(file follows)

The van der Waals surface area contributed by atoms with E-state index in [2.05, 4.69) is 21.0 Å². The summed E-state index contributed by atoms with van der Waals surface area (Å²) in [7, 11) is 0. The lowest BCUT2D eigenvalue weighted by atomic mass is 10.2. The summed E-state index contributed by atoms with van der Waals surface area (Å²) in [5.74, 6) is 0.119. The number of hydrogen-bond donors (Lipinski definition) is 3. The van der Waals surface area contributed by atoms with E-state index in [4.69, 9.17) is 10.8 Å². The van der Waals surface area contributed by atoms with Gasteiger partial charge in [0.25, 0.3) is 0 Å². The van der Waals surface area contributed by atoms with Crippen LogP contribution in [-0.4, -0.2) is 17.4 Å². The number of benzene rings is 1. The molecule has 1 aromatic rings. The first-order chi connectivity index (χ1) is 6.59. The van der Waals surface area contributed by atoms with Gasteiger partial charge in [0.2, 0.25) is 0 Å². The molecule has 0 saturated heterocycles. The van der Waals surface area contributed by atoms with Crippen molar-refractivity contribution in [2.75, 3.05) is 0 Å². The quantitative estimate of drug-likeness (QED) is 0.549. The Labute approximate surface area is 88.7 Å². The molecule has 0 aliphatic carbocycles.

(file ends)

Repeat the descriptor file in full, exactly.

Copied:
The van der Waals surface area contributed by atoms with E-state index in [2.05, 4.69) is 21.0 Å². The summed E-state index contributed by atoms with van der Waals surface area (Å²) in [7, 11) is 0. The lowest BCUT2D eigenvalue weighted by atomic mass is 10.2. The summed E-state index contributed by atoms with van der Waals surface area (Å²) in [5.74, 6) is 0.119. The number of hydrogen-bond donors (Lipinski definition) is 3. The van der Waals surface area contributed by atoms with E-state index in [4.69, 9.17) is 10.8 Å². The van der Waals surface area contributed by atoms with Gasteiger partial charge in [0.25, 0.3) is 0 Å². The van der Waals surface area contributed by atoms with Crippen LogP contribution in [-0.4, -0.2) is 17.4 Å². The number of benzene rings is 1. The molecule has 1 aromatic rings. The first-order chi connectivity index (χ1) is 6.59. The van der Waals surface area contributed by atoms with Gasteiger partial charge in [0.2, 0.25) is 0 Å². The molecule has 0 saturated heterocycles. The van der Waals surface area contributed by atoms with Crippen molar-refractivity contribution in [2.75, 3.05) is 0 Å². The quantitative estimate of drug-likeness (QED) is 0.549. The Labute approximate surface area is 88.7 Å². The molecule has 0 aliphatic carbocycles.